Total Return Outlook: We Have Liftoff!

Beyond the physical toll, the pandemic continued to roil global economies for a second year. In 2021, it was disruption of the supply chain, which dealt the most difficult blow, as inflation began to surge – especially in the United States. In a sense, the Fed got what it sought in 2020 – inflation above target for some period, but never did they expect to see headline CPI more than triple their long-term target of 2%.

Most of 2021 was spent debating the persistence of inflation – transitory was a word that was bandied about for many months, until late in the year when higher and higher inflation readings quelled the notion that inflation was purely a passing concern.

It leaves the Fed in a very precarious position as we enter 2022. On the one hand, easy monetary policy has spurred economic growth with a recovery in the labor market and risk assets at lofty valuations. On the other, the more persistent forms of inflation – specifically wage and rent inflation – are less likely to abate with a simple flip of the QE-switch. This has become a clear case of “be careful what you wish for” for Chairman Powell and team.

However, the dual-pronged approach to quantitative easing leaves the Fed a fairly elegant solution for removing accommodation beyond the crude “fed funds target rate” lever. That the Fed has openly discussed a timeline for reducing its balance sheet – and discussed this while still purchasing assets (albeit at a slower rate) shows at least an awareness of the need to act quickly and forcefully should inflation remain well beyond their comfort zone.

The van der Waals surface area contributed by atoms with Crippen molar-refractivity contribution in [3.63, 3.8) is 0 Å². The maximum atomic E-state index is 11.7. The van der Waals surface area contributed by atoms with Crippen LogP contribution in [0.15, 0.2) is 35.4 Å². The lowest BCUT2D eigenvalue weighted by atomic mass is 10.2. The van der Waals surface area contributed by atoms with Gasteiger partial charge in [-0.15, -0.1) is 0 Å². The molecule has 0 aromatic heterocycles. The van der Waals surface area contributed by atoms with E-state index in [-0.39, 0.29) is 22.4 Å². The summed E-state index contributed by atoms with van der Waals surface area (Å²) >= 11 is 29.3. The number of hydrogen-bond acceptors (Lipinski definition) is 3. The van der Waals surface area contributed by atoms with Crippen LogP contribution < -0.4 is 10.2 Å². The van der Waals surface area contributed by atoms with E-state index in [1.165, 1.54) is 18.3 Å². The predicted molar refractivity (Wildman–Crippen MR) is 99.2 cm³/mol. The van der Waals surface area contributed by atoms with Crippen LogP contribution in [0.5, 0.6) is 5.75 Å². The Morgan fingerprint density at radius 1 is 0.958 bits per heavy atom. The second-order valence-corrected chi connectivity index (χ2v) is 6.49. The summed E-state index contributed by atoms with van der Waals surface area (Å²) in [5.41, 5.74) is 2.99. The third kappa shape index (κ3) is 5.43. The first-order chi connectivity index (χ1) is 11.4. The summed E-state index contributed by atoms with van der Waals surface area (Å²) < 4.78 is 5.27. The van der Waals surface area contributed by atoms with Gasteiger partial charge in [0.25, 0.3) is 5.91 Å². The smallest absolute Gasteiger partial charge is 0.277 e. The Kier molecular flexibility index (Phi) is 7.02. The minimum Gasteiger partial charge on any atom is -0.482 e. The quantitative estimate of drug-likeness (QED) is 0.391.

To recap the last two years, quantitative easing has successfully bolstered risk assets while artificially depressing yields. In particular, QE depressed yields on longer maturity Treasuries that were purchased by the Fed. Quantitative tightening will unavoidably have the opposite, if not equal, effect. But how and when it is implemented is key, and bringing balance sheet reduction into the equation makes for better outcomes. We see three potential scenarios:

  • To counteract an overheating economy, the Fed can raise the target fed funds rate, as usual.
  • To counteract inflation, the Fed can reduce its balance sheet more aggressively – which would effectively raise longer maturity rates while maintaining some “dry powder” for raising shorter rates more slowly.
  • To counteract both an overheating economy and inflation, they can begin with hikes to lift the target rate off the zero bound, but ultimately use both levers to effect the outcome that provides the softest landing for the economy.